Such a deal seems to have greatly benefited Softbank at the expense of Yahoo!'s shareholders. (And Yahoo! hasn't offered me a detailed explanation, if there is one.) Right or wrong, this appeared to be a sweetheart deal. If this is how Yahoo! operates, it's not unreasonable to believe the company could do the same thing with its Chinese partner
Chief Financial Officer Blake Jorgensen said during the shareholder meeting that Yahoo!'s collection of Asian assets (from its stake in Yahoo! Japan, Alibaba in China, and
in Korea) are worth about $7 a share to Yahoo! shareholders at today's market prices. However, as Jorgensen noted, Yahoo! maintains significant ownership (through its Alibaba stake) in two significant private Chinese companies: Taobao.com and AliPay.com.
Both Chinese companies have great potential. They already are the clear leaders in their verticals in China. (eBay just retreated from the Chinese market because of its inability to compete.) Taobao.com and AliPay.com also have chosen deliberately to grab market share in the past few years by not charging users' fees. As you can imagine, such pricing has helped their user base explode. The costs for both companies are very low and they both know they can turn the meter on at any time with a very large payback.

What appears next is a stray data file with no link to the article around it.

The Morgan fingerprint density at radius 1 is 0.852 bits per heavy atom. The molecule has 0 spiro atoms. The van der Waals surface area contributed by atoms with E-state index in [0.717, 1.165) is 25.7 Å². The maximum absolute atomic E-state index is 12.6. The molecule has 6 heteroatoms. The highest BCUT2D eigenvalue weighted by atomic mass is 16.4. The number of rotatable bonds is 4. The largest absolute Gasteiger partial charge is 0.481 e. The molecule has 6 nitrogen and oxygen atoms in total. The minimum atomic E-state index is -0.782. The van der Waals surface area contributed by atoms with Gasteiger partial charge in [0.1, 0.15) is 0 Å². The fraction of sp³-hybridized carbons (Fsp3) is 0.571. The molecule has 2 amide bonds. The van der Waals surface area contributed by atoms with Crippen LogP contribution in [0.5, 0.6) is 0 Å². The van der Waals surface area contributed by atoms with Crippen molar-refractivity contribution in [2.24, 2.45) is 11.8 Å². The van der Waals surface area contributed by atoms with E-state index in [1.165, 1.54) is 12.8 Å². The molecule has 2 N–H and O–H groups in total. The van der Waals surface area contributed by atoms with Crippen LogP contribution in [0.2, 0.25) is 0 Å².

Looking for Value
And so here's the governance issue: How should these assets be valued if Yahoo! wants to extract value from its stake in these private companies? If you valued them today, there is no revenue and the earnings are negative. But in two years, when each company turns its meters on and begins to generate hundreds of millions of dollars, the companies will be much more valuable.
There are two ways Yahoo! could extract value from Taobao.com and AliPay.com: Agree to a management buyout with each company's management -- most likely the management of Alibaba -- or spin off these assets to Yahoo! shareholders with the stakes in the other Asian assets.